My list of books to read is immense, and only keeps growing at a rate which outpaces my reading speed. That means there are many canonical books that I’ve never read. In the last week and a half I picked two of them off the list, and loved both.
The first, A Canticle for Leibowitz, is a wonderful science fiction book written in the late-1950s. The focus is a plausible future where humans have annihilated the vast majority of the world’s population through nuclear weapon strikes. Written knowledge, seen as the foundation for that nuclear arms race, becomes both rare and hated.
The second, Fahrenheit 451, is Ray Bradbury’s classic about book burning and the role knowledge and conversation have (or rather, don’t have) in a dystopian future society. Short read, finished in a day, but really fantastic.
I read two articles about books and their future this morning. The Millions has a feature on Tumblr’s Reblog Book Club. It’s a refreshing example of creating space for productive discussion online. Om Malik also has an interview up with Matt MacInnis, CEO of Inkling. The idea of unbundling everything we use the book for into its component pieces really appeals to me.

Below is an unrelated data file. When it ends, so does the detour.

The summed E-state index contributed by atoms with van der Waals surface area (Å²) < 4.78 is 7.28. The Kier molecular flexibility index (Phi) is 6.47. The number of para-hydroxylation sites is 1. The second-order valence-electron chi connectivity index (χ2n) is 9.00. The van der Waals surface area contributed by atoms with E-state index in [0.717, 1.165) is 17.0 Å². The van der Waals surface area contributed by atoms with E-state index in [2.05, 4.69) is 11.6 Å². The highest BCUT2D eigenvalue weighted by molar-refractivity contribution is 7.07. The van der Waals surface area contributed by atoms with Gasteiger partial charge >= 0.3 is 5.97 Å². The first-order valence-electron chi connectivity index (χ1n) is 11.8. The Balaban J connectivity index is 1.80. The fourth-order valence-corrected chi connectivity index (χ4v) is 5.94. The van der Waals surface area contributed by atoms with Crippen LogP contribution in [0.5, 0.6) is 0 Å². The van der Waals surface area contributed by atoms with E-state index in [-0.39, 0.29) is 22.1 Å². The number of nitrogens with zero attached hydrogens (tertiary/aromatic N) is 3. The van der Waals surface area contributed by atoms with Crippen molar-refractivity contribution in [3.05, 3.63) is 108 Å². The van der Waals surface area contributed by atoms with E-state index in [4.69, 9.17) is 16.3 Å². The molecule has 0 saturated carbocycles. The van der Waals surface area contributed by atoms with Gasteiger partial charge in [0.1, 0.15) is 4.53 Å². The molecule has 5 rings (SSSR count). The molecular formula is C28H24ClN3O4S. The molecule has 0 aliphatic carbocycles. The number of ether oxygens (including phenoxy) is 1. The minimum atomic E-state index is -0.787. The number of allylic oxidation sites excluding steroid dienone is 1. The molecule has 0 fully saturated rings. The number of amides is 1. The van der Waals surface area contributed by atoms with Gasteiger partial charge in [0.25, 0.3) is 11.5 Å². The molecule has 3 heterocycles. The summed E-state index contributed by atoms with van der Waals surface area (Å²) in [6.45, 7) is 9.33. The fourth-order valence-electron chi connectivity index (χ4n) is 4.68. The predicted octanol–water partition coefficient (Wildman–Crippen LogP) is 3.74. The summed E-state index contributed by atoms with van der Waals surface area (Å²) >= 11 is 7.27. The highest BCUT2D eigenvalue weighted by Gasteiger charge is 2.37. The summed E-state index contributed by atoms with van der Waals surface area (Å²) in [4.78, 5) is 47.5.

A few days ago I finished Haruki Murakami’s, What I Talk About When I Talk About Running. Loved it; great book. It’s a book about running that, really, is about far more than running. Murakami weaves an engaging memoir together that illustrates the place running has in his life, work, and personal happiness.
An upside to tracking my reading is knowing that, so far, I’ve read 34 books this year. I’ve been aiming for one book a week and am close to that goal; just 7 books short.
Those 34 books break down as 19 non-fiction and 15 fiction. I’ve been on a bit of a sci-fi kick this year, reading 11 books. That will soon be 12 sci-fi books as I’m nearly done with Abaddon’s Gate.
I’ve been reading a lot more recently, about a book every week. This should keep me busy for a while; a benefit to living three blocks from Powell’s.
As an aside I find it really beneficial to read one fiction book in conjunction with one non-fiction. Ensures I have reading material no matter the frame of mind I’m in.
What Is the Business of Literature?
the book is a technology so pervasive, so frequently iterated and innovated upon, so worn and polished by centuries of human contact, that it reaches the status of Nature.
Paper vs digital reading is an exhausted debate:
Ebooks are here to stay because digital is, and quite shortly we’ll stop having this debate about paper vs ebooks because it will no longer make a lot of sense.